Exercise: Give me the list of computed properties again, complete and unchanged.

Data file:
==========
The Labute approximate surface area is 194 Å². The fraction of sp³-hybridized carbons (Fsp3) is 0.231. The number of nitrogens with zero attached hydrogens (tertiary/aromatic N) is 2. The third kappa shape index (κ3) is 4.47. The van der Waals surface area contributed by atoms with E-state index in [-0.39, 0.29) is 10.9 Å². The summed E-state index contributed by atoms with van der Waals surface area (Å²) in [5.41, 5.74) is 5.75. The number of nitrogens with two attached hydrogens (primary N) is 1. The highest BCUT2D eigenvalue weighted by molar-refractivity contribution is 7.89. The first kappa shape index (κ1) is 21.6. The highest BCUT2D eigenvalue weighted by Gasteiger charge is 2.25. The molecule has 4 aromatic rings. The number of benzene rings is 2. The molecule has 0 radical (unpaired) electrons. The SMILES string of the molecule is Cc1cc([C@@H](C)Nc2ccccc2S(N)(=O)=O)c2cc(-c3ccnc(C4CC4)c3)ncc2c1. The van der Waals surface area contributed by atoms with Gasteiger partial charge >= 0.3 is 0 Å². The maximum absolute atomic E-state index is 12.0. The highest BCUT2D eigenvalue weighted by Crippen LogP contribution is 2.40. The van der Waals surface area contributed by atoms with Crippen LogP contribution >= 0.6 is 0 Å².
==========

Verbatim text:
The Labute approximate surface area is 194 Å². The fraction of sp³-hybridized carbons (Fsp3) is 0.231. The number of nitrogens with zero attached hydrogens (tertiary/aromatic N) is 2. The third kappa shape index (κ3) is 4.47. The van der Waals surface area contributed by atoms with E-state index in [-0.39, 0.29) is 10.9 Å². The summed E-state index contributed by atoms with van der Waals surface area (Å²) in [5.41, 5.74) is 5.75. The number of nitrogens with two attached hydrogens (primary N) is 1. The highest BCUT2D eigenvalue weighted by molar-refractivity contribution is 7.89. The first kappa shape index (κ1) is 21.6. The highest BCUT2D eigenvalue weighted by Gasteiger charge is 2.25. The molecule has 4 aromatic rings. The number of benzene rings is 2. The molecule has 0 radical (unpaired) electrons. The SMILES string of the molecule is Cc1cc([C@@H](C)Nc2ccccc2S(N)(=O)=O)c2cc(-c3ccnc(C4CC4)c3)ncc2c1. The van der Waals surface area contributed by atoms with Gasteiger partial charge >= 0.3 is 0 Å². The maximum absolute atomic E-state index is 12.0. The highest BCUT2D eigenvalue weighted by Crippen LogP contribution is 2.40. The van der Waals surface area contributed by atoms with Crippen LogP contribution >= 0.6 is 0 Å².